Credit Suisse is preparing to tap investors for $4 billion

LONDON — Credit Suisse on Wednesday said it would raise around CHF4 billion (£3.1 billion, $US4 billion) by offering new shares to investors. It is halting plans to list part of its Swiss unit on the stock exchange.

Switzerland’s second-largest bank said in a statement on Wednesday that it has “decided not to pursue a partial initial public offering of our Swiss banking subsidiary Credit Suisse (Schweiz) AG, thus retaining full ownership of a historically stable income stream in our home market of Switzerland and avoiding complexity in the business structure and activities of a key division of the Group.”

The move allows the lender to strengthen its capital ratio while maintaining control of a profitable unit. At the same time, Credit Suisse’s share price has recovered from lows hit last year, making the offer of fresh equity more attractive.

“Through the proposed share capital increase, Credit Suisse Group AG intends to strengthen its Common Equity Tier 1 (CET1) capital and gain greater financial flexibility for the implementation of its strategic objectives,” the bank said.

A bank’s capital ratio is a measure of its financial strength and ability to weather losses.

“We expect the capital increase will strengthen our pro forma look-through CET1 ratio to approximately 13.4% and our pro forma look-through tier 1 leverage ratio to approximately 5.1%, based on our end-1Q17 risk-weighted assets and leverage exposures,” Credit Suisse said.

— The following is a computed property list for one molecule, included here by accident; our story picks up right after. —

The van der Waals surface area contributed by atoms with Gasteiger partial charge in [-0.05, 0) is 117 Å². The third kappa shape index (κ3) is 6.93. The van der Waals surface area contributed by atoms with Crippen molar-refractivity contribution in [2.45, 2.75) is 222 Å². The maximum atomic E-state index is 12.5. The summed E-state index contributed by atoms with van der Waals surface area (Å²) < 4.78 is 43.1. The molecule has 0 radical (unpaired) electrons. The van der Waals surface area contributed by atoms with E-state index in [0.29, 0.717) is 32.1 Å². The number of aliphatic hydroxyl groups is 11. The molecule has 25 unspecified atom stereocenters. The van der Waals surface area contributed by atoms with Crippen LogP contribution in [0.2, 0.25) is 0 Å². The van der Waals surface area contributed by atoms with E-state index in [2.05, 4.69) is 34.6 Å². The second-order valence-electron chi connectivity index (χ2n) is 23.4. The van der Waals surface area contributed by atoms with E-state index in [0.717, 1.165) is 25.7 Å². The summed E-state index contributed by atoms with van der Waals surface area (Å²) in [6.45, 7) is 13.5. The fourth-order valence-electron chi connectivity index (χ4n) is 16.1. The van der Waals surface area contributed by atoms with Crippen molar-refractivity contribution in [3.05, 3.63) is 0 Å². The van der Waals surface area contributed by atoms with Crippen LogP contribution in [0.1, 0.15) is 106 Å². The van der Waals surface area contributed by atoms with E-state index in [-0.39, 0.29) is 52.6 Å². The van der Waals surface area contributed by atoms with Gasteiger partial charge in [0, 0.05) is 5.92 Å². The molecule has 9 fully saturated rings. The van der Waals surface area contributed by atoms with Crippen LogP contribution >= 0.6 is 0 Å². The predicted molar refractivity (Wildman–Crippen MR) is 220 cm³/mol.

Raising capital to deal with increased global uncertainty and tougher regulations has been part of CEO Tidjane Thiam’s plan since he took over in 2015. He has overhauled the bank’s business model, steering away from the capital-intensive markets business towards providing more services for high-net-worth individuals.

In an interview with Bloomberg News last year, Thiam said: “You cannot see the future, that is a futile activity. What you can do is think through how you’re going to cope with a range of futures and then you define a risk appetite — which is what probably of death are you comfortable with.”

“In life, you should only worry about the bad outcomes. If you raise capital and you’re wrong, it’s OK. If you don’t raise capital and you’re wrong, you die,” he said.

Here’s the chart showing Credit Suisse’s recent share price recovery:

At the end of last year, Credit Suisse was hit with a $US5.3 billion bill to settle a US Department of Justice investigation into the behaviour of its residential mortgages division leading up to the 2008 financial crisis, pushing the lender to a loss for the year.

In the quarter the settlement was announced, Credit Suisse reported a capital ratio of 11.6%, down from 12.5% before the DOJ settlement but higher than the 10.2% ratio when the bank’s new strategy began in October 2015.

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